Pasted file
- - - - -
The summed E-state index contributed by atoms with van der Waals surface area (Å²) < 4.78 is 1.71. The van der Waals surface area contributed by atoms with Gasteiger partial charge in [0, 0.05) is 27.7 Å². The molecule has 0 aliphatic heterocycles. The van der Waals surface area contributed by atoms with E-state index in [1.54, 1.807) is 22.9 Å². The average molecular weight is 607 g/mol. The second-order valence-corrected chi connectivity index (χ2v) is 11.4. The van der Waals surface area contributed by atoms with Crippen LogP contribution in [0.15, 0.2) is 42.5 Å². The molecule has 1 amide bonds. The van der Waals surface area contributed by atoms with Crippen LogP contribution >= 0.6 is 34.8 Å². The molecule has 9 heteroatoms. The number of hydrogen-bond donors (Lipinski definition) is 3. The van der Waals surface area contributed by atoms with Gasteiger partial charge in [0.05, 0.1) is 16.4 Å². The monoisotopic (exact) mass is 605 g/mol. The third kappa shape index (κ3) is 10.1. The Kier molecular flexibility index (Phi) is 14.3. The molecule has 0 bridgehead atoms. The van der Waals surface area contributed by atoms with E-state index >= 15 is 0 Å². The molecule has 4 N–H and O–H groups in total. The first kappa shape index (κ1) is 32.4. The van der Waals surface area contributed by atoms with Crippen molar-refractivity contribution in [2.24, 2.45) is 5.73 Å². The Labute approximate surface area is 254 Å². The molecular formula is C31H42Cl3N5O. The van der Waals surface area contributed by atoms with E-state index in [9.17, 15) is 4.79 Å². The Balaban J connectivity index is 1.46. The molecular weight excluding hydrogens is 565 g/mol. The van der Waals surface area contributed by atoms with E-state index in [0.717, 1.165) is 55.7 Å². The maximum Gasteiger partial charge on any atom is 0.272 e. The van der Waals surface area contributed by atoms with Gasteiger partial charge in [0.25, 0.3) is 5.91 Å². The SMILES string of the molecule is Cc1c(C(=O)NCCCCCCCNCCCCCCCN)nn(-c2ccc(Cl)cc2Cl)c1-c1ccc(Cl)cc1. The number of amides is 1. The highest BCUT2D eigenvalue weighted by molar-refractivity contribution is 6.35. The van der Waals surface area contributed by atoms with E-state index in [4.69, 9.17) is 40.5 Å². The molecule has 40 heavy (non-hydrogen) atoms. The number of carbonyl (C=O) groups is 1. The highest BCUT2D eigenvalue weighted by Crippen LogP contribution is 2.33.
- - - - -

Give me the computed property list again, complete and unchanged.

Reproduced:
The summed E-state index contributed by atoms with van der Waals surface area (Å²) < 4.78 is 1.71. The van der Waals surface area contributed by atoms with Gasteiger partial charge in [0, 0.05) is 27.7 Å². The molecule has 0 aliphatic heterocycles. The van der Waals surface area contributed by atoms with E-state index in [1.54, 1.807) is 22.9 Å². The average molecular weight is 607 g/mol. The second-order valence-corrected chi connectivity index (χ2v) is 11.4. The van der Waals surface area contributed by atoms with Crippen LogP contribution in [0.15, 0.2) is 42.5 Å². The molecule has 1 amide bonds. The van der Waals surface area contributed by atoms with Crippen LogP contribution >= 0.6 is 34.8 Å². The molecule has 9 heteroatoms. The number of hydrogen-bond donors (Lipinski definition) is 3. The van der Waals surface area contributed by atoms with Gasteiger partial charge in [0.05, 0.1) is 16.4 Å². The monoisotopic (exact) mass is 605 g/mol. The third kappa shape index (κ3) is 10.1. The Kier molecular flexibility index (Phi) is 14.3. The molecule has 0 bridgehead atoms. The van der Waals surface area contributed by atoms with E-state index >= 15 is 0 Å². The molecule has 4 N–H and O–H groups in total. The first kappa shape index (κ1) is 32.4. The van der Waals surface area contributed by atoms with Crippen molar-refractivity contribution in [2.24, 2.45) is 5.73 Å². The Labute approximate surface area is 254 Å². The molecular formula is C31H42Cl3N5O. The van der Waals surface area contributed by atoms with E-state index in [9.17, 15) is 4.79 Å². The Balaban J connectivity index is 1.46. The molecular weight excluding hydrogens is 565 g/mol. The van der Waals surface area contributed by atoms with E-state index in [0.717, 1.165) is 55.7 Å². The maximum Gasteiger partial charge on any atom is 0.272 e. The van der Waals surface area contributed by atoms with Gasteiger partial charge in [0.25, 0.3) is 5.91 Å². The SMILES string of the molecule is Cc1c(C(=O)NCCCCCCCNCCCCCCCN)nn(-c2ccc(Cl)cc2Cl)c1-c1ccc(Cl)cc1. The number of amides is 1. The highest BCUT2D eigenvalue weighted by molar-refractivity contribution is 6.35. The van der Waals surface area contributed by atoms with E-state index in [4.69, 9.17) is 40.5 Å². The molecule has 40 heavy (non-hydrogen) atoms. The number of carbonyl (C=O) groups is 1. The highest BCUT2D eigenvalue weighted by Crippen LogP contribution is 2.33.